Since the President’s election, a number of foreign governments or their instrumentalities have patronized or have expressed a definite intention to patronize the Hotel, some of which have indicated that they are doing so precisely because of the President’s association with it. Am. Compl. ¶¶ 39-43. The President has at no time sought the consent of Congress for him to accept the revenues the Hotel receives or could potentially receive from these foreign governments, nor has Congress ever approved the receipt of such revenues. Id. ¶ 33.

In addition, at least one State— Maine— patronized the Hotel when its Governor, Paul LePage, and his entourage visited Washington to discuss official business with the Federal Government, including discussions with the President. Pls.’ Opp’n. at 8 (Nov. 7, 2017), ECF No. 46.

Plaintiffs further allege that the Hotel has received a benefit, which they say is an "emolument," from the Federal Government by virtue of the General Services Administration (GSA) Lease which governs the Trump Organization’s use of the Old Post Office Building, the site of the Hotel. Am. Compl. ¶¶ 80-86. Thus Section 37.19 of the Old Post Office Lease states: "No ... elected official of the Government of the United States ... shall be admitted to any share or part of this Lease, or to any benefit that may arise therefrom." Id. ¶ 82. Despite a previous statement from a GSA official that the President would be in violation of the Lease unless he fully divested himself of all financial interest in the Lease, following the President’s inauguration, the GSA reversed its position, determining that the President was in fact in compliance with the Lease. Id. ¶¶ 83-84. Since then, the Trump Organization and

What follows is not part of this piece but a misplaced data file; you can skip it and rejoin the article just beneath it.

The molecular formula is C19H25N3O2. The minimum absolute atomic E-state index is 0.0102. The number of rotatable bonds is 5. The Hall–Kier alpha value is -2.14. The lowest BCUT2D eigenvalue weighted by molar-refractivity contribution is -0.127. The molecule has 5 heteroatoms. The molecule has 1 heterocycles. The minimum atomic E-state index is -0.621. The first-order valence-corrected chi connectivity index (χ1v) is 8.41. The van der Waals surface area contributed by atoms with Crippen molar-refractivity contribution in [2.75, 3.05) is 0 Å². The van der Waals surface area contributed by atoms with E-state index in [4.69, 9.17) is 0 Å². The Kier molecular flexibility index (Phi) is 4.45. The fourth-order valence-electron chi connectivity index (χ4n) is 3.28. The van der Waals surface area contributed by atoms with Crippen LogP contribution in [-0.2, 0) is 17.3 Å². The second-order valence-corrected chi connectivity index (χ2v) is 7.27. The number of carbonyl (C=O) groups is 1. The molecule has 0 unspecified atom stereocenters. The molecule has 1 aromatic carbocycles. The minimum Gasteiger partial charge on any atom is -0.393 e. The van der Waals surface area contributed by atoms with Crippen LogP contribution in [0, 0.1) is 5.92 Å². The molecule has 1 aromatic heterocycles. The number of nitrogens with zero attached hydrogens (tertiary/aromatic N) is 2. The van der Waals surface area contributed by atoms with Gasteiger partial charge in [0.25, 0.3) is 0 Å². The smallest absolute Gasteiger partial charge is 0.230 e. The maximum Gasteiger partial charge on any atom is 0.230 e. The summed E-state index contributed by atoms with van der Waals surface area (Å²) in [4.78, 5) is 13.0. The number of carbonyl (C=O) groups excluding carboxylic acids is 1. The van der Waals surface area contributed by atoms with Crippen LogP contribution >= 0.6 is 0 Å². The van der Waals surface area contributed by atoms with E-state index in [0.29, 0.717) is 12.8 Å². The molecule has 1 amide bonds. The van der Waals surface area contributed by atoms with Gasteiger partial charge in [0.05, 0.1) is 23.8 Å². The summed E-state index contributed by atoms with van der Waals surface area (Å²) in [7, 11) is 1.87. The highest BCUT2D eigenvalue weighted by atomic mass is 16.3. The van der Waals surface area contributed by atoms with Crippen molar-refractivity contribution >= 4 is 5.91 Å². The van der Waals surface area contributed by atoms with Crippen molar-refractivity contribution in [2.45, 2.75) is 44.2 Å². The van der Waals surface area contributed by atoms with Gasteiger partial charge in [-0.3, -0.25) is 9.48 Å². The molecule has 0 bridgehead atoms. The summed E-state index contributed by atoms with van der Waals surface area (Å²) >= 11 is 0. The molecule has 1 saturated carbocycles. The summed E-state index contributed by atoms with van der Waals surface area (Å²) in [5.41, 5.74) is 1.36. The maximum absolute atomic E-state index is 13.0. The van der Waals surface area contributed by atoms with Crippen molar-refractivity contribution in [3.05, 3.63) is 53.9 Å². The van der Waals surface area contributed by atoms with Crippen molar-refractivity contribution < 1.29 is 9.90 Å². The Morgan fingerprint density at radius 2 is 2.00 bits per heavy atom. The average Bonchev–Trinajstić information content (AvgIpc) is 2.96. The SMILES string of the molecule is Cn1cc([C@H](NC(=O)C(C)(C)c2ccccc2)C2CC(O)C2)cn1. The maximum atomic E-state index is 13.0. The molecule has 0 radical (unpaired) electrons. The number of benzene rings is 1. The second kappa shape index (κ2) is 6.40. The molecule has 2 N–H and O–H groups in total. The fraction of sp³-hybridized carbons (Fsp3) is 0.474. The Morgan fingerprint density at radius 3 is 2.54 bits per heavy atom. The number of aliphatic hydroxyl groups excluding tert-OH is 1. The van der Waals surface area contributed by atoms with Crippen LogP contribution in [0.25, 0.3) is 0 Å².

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through it the President have enjoyed the benefits of the Lease.

Plaintiffs allege that these actions of the President, through the Trump Organization, violate both the Foreign and Domestic Emoluments Clauses.

The issue before the Court at this juncture is whether Plaintiffs’ allegations state viable claims for relief with respect to the President’s purported violations of the Foreign and Domestic Emoluments Clauses.

The key dispute the parties have is over the meaning of the term "emolument"8 in the Clauses, although more can and will be said about other terms within the Clauses.

Plaintiffs submit that the Presidents actions clearly offend the Clauses. An "emolument," they say, citing among other things the definition of the term in a considerable number of dictionaries contemporaneous with the Constitutional Convention, as well as the purpose of the Clauses to prevent against possible undue influence upon the federal official, is any "profit," "gain" or "advantage." Am. Compl. ¶¶ 23-28; Pls. Oppn at 29-30. Accordingly, say Plaintiffs, the Clauses were framed so as to flatly bar the receipt by anyone holding office under the authority of the United States, including the President, of any profit, gain, or advantage of any nature or kind whatsoever from any...